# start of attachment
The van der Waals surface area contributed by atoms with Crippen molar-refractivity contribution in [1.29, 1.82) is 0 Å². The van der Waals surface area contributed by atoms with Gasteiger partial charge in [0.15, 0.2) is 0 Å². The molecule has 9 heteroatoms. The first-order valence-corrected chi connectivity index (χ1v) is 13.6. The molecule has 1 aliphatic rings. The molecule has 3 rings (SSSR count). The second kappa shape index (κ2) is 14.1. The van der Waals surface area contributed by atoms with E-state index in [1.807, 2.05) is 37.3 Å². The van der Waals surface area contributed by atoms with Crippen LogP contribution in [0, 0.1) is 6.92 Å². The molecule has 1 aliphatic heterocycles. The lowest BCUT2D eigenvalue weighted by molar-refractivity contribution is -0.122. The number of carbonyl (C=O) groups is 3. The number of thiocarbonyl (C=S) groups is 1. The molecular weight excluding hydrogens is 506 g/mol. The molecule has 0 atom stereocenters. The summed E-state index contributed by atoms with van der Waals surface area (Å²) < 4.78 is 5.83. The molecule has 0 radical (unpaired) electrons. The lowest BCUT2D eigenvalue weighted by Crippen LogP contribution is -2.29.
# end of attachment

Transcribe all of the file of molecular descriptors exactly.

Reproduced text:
The van der Waals surface area contributed by atoms with Crippen molar-refractivity contribution in [1.29, 1.82) is 0 Å². The van der Waals surface area contributed by atoms with Gasteiger partial charge in [0.15, 0.2) is 0 Å². The molecule has 9 heteroatoms. The first-order valence-corrected chi connectivity index (χ1v) is 13.6. The molecule has 1 aliphatic rings. The molecule has 3 rings (SSSR count). The second kappa shape index (κ2) is 14.1. The van der Waals surface area contributed by atoms with E-state index in [1.807, 2.05) is 37.3 Å². The van der Waals surface area contributed by atoms with Crippen LogP contribution in [0, 0.1) is 6.92 Å². The molecule has 1 aliphatic heterocycles. The lowest BCUT2D eigenvalue weighted by molar-refractivity contribution is -0.122. The number of carbonyl (C=O) groups is 3. The number of thiocarbonyl (C=S) groups is 1. The molecular weight excluding hydrogens is 506 g/mol. The molecule has 0 atom stereocenters. The summed E-state index contributed by atoms with van der Waals surface area (Å²) < 4.78 is 5.83. The molecule has 0 radical (unpaired) electrons. The lowest BCUT2D eigenvalue weighted by Crippen LogP contribution is -2.29.